We just got home from running errands, Caleb, Seth, Sarah, and I. Now Seth and Sarah are playing together and Caleb is curled up at the other end of the couch reading a book. I bought it for him at Costco; Treasure Hunters, Peril at the Top of the World. He says he will probably finish it today.
When I was his age, my favorite thing to do was get a big stack of library books and read, read, read.
When I was a little girl, I lived on a very quiet country road. The lawn was green and soft and the air was sweet. I loved going outside whenever I finished my books. I would go for walks, climb trees, make a fort, pick flowers, walk down the crick, turn some cartwheels, or ride my bike. I did some of these things alone, but mostly with my aunt or cousins or siblings. There was never a lack of playmates and the farm was busy then, too. We could visit the calves or kittens in the hay barn. We could wave to Grandpa as he passed by on his Tractor. If we walked by Grandma’s house she would come out on the porch to wave and say hello.
I liked the smell of the farm. I liked it when Dad got home in the afternoons and we all ate dinner together. I didn’t like my mom’s macaroni and cheese but I do now. My Dad and brothers liked to play basketball outside and sometimes they would try to shoot baskets from as far away as possible. Dad was good at side shots. Dave and I would race but we always tied. We kids all went barefoot all the time. I loved my cut off jeans.
We could always find mom in the garden or in the kitchen. Just knowing she was there made us feel secure. I think I had the best childhood. I felt surrounded by family but I also felt like my own person, too. I was free to do whatever I wanted and think my own thoughts. My life wasn’t controlled by my parents, it was loved, nurtured, and there were rules like there are in every family, but I felt that my days were my own. I lived off fresh air, family, freedom, and peanut butter and jelly sandwiches for lunch.
We went to church on Sundays. In the car, I sat in the seat behind my Dad, who drove with Mom by his side. Church, like home, was a safe place, too. I loved going to church, singing hymns, spending time with my special friends whom I only saw on Sundays. I loved the comfortable feeling of sitting so very long listening to a sermon in Pastor’s familiar voice and style with my stomach getting hungrier and hungrier. Every time I looked at my Mom she would smile at me. As I got older, I was able to help in the nursery and I loved playing with the babies. I liked listening to the ladies talk and visit. I observed all the women in the church. I liked to see how they fixed their hair and make up, the way they dressed and walked. I especially loved the musicians and I longed to play the piano like our church pianist did. The older ladies and men were the friendliest to us children, and they smiled at us and spoke to us with love. I loved all my teachers and the things they did to make church a nice place for children.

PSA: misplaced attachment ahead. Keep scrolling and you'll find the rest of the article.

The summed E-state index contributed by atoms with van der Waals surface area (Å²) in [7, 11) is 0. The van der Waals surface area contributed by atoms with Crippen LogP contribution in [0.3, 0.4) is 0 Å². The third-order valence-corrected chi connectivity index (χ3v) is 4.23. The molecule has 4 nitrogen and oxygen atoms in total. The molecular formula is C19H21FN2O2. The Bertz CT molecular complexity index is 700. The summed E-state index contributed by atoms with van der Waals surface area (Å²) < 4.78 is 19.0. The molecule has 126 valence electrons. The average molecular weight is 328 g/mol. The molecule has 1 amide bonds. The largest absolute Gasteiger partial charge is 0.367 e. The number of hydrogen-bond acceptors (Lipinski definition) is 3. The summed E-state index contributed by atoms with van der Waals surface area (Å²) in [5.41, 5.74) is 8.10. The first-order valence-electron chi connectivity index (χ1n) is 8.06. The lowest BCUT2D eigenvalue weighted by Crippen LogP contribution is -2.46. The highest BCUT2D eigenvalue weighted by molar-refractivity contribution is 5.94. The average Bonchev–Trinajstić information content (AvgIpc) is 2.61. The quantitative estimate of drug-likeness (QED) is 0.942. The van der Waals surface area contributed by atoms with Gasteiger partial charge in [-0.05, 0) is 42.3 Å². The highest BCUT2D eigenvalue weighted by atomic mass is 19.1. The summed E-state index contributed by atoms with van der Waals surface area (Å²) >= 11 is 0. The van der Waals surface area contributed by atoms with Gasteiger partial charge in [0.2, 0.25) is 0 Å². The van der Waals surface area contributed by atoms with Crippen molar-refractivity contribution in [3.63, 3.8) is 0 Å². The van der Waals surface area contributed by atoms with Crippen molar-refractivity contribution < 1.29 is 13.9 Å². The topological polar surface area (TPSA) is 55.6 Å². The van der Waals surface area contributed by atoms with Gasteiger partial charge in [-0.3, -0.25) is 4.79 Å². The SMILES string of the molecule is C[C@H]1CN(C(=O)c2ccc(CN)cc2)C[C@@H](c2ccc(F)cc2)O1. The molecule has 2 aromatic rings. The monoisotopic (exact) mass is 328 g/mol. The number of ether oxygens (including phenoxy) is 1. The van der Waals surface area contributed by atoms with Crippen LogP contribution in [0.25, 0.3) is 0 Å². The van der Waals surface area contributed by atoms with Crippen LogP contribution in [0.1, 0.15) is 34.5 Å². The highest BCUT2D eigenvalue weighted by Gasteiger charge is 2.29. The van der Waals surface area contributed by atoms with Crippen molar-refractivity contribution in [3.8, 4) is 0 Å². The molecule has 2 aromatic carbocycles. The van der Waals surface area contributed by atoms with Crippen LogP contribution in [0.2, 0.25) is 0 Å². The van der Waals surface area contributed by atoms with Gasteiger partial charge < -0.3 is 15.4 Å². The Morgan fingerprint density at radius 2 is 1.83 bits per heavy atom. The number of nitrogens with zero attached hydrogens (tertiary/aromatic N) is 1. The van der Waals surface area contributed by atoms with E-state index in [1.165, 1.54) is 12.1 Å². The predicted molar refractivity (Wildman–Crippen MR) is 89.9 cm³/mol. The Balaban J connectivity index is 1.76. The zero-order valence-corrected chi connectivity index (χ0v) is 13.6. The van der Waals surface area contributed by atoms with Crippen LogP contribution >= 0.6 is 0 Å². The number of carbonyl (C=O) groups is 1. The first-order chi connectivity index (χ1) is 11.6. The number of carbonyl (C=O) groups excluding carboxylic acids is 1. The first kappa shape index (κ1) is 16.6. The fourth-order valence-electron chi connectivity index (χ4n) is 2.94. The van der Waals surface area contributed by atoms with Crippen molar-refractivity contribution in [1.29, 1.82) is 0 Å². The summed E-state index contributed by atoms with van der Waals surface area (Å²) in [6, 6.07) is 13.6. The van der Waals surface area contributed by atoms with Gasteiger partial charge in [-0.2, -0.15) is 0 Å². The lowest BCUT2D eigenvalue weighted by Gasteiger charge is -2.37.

These are just a few of my memories from childhood. I’m thankful for the way I was raised and even though it certainly wasn’t always sunshine and roses, it all became part of who I am today and God was near to me then just as He is now. It was a slower life back then, which is why I think it is important to be nostalgic now and then, so I can remember to slow down now, too. I can remember to simply let my own kids play, realizing that they don’t need “ME” in ALL of their activities, knowing that just “finding me in the kitchen” is a comfort to them. I can remember to look forward to their Dad coming home just like I did my own Dad. And perhaps I will very soon bake up a nice big bowl of my mom’s delicious homemade macaroni and cheese.
Yesterday Sarah had a procedure done to remove the stent she’s had since her surgery on July 6th. She was very anxious and the doctors and I had to lay her down on the table and put the mask on her. I held her in my arms and let her look at my face as she fought sleep. Each time she started to relax she would get afraid and clutch at me again. Her little arm was up around my shoulders. It was quite heart wrenching.
She woke up sobbing and upset. She didn’t like the way she felt, “Why am I tired?” she cried. Thankfully the whole experience only took a few hours and soon were were back in the truck going out to lunch. Sarah insisted on tacos. We had to carry her into Moes but she ate her taco fast and determined with the hospital bracelet on and a bandaid from the IV needle, looking pale as a ghost. Then she shared my food.
Later on, I took her outside with me. It’s been hot here but yesterday evening was cooler and it was such a lovely ending to a very stressful day.
I wanted to show her the flower she gave me when she was still in school. She planted a marigold seed and gave the plant to me for Mother’s Day. It is now almost as tall as she is and covered in buds.
Then I showed her a giant sunflower. She carried her little blue owl every where she went.
She helped me give the plants some water.
David was with us, too. So I took a sister and brother photo.
These are from this morning:
I have a morning glory vine in one of my front garden beds (which need a lot of help). It’s been a nice surprise to watch it grow all summer. I’ve been training it up to the porch railings.
M I N T
P U M P K I N
Q U E E N A N N E’S lace, growing near the side steps. Sherlock wants to be let in.
Today Ethan and Tessa are celebrating their one year anniversary of when they became a couple. So they went to the beach with Michael, Zach, Grace, Caleb, and David.
It was after I took this photo that they left and then I left with the little kids to run our errands.
I found fiestaware at the Goodwill!!
Happy Tuesday, friends.